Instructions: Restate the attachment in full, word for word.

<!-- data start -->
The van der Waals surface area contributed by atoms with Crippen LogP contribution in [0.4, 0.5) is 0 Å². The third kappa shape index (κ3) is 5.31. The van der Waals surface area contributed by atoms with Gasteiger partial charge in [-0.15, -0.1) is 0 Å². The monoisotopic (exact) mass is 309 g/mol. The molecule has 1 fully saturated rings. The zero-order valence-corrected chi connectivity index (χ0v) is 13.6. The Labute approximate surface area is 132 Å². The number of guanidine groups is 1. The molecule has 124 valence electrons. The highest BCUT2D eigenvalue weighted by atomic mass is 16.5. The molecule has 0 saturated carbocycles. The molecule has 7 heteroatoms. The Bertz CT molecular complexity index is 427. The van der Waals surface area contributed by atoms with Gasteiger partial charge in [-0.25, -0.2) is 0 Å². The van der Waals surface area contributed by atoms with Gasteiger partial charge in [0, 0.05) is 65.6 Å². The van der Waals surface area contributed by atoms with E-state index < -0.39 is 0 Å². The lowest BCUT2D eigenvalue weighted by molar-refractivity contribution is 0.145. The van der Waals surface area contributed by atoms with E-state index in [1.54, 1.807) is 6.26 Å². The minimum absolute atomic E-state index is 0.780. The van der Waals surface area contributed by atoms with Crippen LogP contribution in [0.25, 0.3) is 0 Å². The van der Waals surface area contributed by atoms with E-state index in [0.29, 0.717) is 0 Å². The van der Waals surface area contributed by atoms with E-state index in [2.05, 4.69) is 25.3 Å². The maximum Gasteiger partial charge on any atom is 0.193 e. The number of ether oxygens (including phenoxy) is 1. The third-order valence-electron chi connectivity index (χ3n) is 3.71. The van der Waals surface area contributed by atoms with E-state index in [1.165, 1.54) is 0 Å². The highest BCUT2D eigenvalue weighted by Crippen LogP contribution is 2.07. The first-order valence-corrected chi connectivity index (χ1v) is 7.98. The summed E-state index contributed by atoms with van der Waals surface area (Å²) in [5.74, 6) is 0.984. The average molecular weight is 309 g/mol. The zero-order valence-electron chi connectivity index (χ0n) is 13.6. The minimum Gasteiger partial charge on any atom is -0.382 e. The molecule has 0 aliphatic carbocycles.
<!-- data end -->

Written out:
The van der Waals surface area contributed by atoms with Crippen LogP contribution in [0.4, 0.5) is 0 Å². The third kappa shape index (κ3) is 5.31. The van der Waals surface area contributed by atoms with Gasteiger partial charge in [-0.15, -0.1) is 0 Å². The monoisotopic (exact) mass is 309 g/mol. The molecule has 1 fully saturated rings. The zero-order valence-corrected chi connectivity index (χ0v) is 13.6. The Labute approximate surface area is 132 Å². The number of guanidine groups is 1. The molecule has 124 valence electrons. The highest BCUT2D eigenvalue weighted by atomic mass is 16.5. The molecule has 0 saturated carbocycles. The molecule has 7 heteroatoms. The Bertz CT molecular complexity index is 427. The van der Waals surface area contributed by atoms with Gasteiger partial charge in [-0.25, -0.2) is 0 Å². The van der Waals surface area contributed by atoms with Gasteiger partial charge in [0, 0.05) is 65.6 Å². The van der Waals surface area contributed by atoms with E-state index < -0.39 is 0 Å². The lowest BCUT2D eigenvalue weighted by molar-refractivity contribution is 0.145. The van der Waals surface area contributed by atoms with E-state index in [1.54, 1.807) is 6.26 Å². The minimum absolute atomic E-state index is 0.780. The van der Waals surface area contributed by atoms with Crippen LogP contribution in [0.25, 0.3) is 0 Å². The van der Waals surface area contributed by atoms with E-state index in [0.29, 0.717) is 0 Å². The van der Waals surface area contributed by atoms with E-state index in [2.05, 4.69) is 25.3 Å². The maximum Gasteiger partial charge on any atom is 0.193 e. The number of ether oxygens (including phenoxy) is 1. The third-order valence-electron chi connectivity index (χ3n) is 3.71. The van der Waals surface area contributed by atoms with E-state index in [1.165, 1.54) is 0 Å². The highest BCUT2D eigenvalue weighted by Crippen LogP contribution is 2.07. The first-order valence-corrected chi connectivity index (χ1v) is 7.98. The summed E-state index contributed by atoms with van der Waals surface area (Å²) in [5.74, 6) is 0.984. The average molecular weight is 309 g/mol. The zero-order valence-electron chi connectivity index (χ0n) is 13.6. The minimum Gasteiger partial charge on any atom is -0.382 e. The molecule has 0 aliphatic carbocycles.